Wednesday, June 22, 2011

A Brief Exercise in Subjectivity for Philosophy

After my prior post on what I took to be John Searle's misreading of Antonio Damasio's new theory that the roots of consciouness are in the primordial mind, I went out and bought Damasio's book. It is, (in my subjective opinion), quite excellent. It lucidly ties together neuroscience, evolutionary biology, and philosophy for an intuitively very plausible (to me) framework for how consciousness arose and how it operates.

What makes Damasio's account powerful is that it is rooted in the scientific and objective. But how I ended up reading his account, is an exercise in the power of the subjective. And whether I reduced my search costs for this book enormously with clever shortcuts, or whether I simply found a way to confirm my own biases, is up to the reader to decide.

I found Searle's review of Damasio through a posting by blogger/philospher John Wilkins. I recognized Searle's name and found it interesting because Hubert Dreyfus had noted repeated squabbles with him. As I find Dreyfus to be very engaging and insightful, I have an interest in seeing what Searle has to say because Dreyfus is interested in what Searle has to say. (I also have a bit of a bias against Searle because of Dreyfus but you can judge how much that influences me based on my previous post.)

The little flag raised by Dreyfus' interest in Searle got me to go back to look for the post after I wasn't able to read it immediately. Three times. Twice on my workstation, where for some reason Twitter malfunctioned, and the post didn't show, and then a third time on my smartphone where I found it. That amount of effort says something, I'm not exactly hard up for information to consume. The little flag had a powerful effect.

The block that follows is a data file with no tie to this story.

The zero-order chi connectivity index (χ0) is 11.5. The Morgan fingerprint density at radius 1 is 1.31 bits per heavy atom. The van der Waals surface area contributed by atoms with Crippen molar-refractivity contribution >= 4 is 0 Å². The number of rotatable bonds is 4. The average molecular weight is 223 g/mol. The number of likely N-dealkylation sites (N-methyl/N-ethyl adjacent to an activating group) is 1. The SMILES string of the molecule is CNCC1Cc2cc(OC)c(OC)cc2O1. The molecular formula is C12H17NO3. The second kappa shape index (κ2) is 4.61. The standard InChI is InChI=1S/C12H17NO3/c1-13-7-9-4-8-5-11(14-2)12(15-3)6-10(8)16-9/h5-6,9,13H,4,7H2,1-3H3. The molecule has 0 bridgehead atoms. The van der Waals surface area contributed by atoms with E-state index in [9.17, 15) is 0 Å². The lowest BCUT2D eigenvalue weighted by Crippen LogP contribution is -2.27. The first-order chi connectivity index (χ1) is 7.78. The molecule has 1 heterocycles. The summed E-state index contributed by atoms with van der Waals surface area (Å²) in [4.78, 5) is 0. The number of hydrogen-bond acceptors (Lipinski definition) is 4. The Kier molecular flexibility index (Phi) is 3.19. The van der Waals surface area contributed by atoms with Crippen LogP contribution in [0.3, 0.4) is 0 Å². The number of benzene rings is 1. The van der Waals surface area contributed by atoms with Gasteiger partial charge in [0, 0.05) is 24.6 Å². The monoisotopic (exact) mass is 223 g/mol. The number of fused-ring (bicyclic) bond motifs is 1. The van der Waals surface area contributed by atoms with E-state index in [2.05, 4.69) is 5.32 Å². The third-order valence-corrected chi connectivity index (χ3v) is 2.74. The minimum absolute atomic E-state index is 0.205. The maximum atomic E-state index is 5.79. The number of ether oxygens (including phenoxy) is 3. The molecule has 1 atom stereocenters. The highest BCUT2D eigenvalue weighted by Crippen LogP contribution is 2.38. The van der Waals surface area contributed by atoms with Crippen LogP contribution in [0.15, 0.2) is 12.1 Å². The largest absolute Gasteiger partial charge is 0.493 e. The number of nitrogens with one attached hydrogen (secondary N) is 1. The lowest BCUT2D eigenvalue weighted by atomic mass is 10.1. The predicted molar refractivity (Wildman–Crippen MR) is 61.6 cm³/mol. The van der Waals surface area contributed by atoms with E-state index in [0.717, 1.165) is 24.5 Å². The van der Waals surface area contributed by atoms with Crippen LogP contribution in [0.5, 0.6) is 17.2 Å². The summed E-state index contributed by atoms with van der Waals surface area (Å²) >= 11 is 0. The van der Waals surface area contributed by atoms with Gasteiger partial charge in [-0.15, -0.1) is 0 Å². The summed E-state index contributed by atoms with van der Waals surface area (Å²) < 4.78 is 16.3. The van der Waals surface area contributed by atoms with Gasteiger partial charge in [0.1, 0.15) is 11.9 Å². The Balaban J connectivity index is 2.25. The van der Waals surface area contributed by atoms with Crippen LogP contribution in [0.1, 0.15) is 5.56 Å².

But how did I even see the post in the first place? I didn't even know who John Wilkins was two weeks ago, and now I'm following him on Twitter, seeing stuff he writes a few times a day. Well, a few weeks ago, Andrew Sullivan, who I find takes novel and well thought out positions on politics and provides a nice mix of philosophy and religion thrown in, posted a link to Massimo Pigliucci's blog. The post was interesting, so I started following it and his Twitter account as I figured one post of interest might lead to more posts of interest. A few days later Massimo posted a link to Sean Carroll's article requiring a physically testable hypothesis for the soul. I think this is a silly position, and had some back and forth with Massimo who doesn't believe this is a silly position. At some point, John Wilkins, started following me in Twitter. So I looked his back and forth with Massimo, and his blog post on the subject which I found covered the limits of science in this case, to be technically well done (and I agreed with his conclusions). So I started following John Wilkins on Twitter, and later saw his post on Searle's article.

So how many degrees of subjectivity do we have here? I bought a book because Searle disagrees with the author and Hubert Dreyfus disagrees with Searle. I found out about the book because Sullivan found Massimo's post interesting, then I disagreed with Massimo on a subsequent point and John agreed with me. It ended in an objective act, a $25 purchase on Amazon. And I've got a book I'm happy with, that I wouldn't have found otherwise. Perhaps I'm confirming my biases, but without my biases, how would I have found the book?


John S. Wilkins said...

Just how could we have done this in the Victorian era? Victorian internet be damned :-)

Chris M. said...

Here here! Then again, we might have had time to actually think instead of just bicker in 140 characters. But I like bickering, thinking makes my head hurt.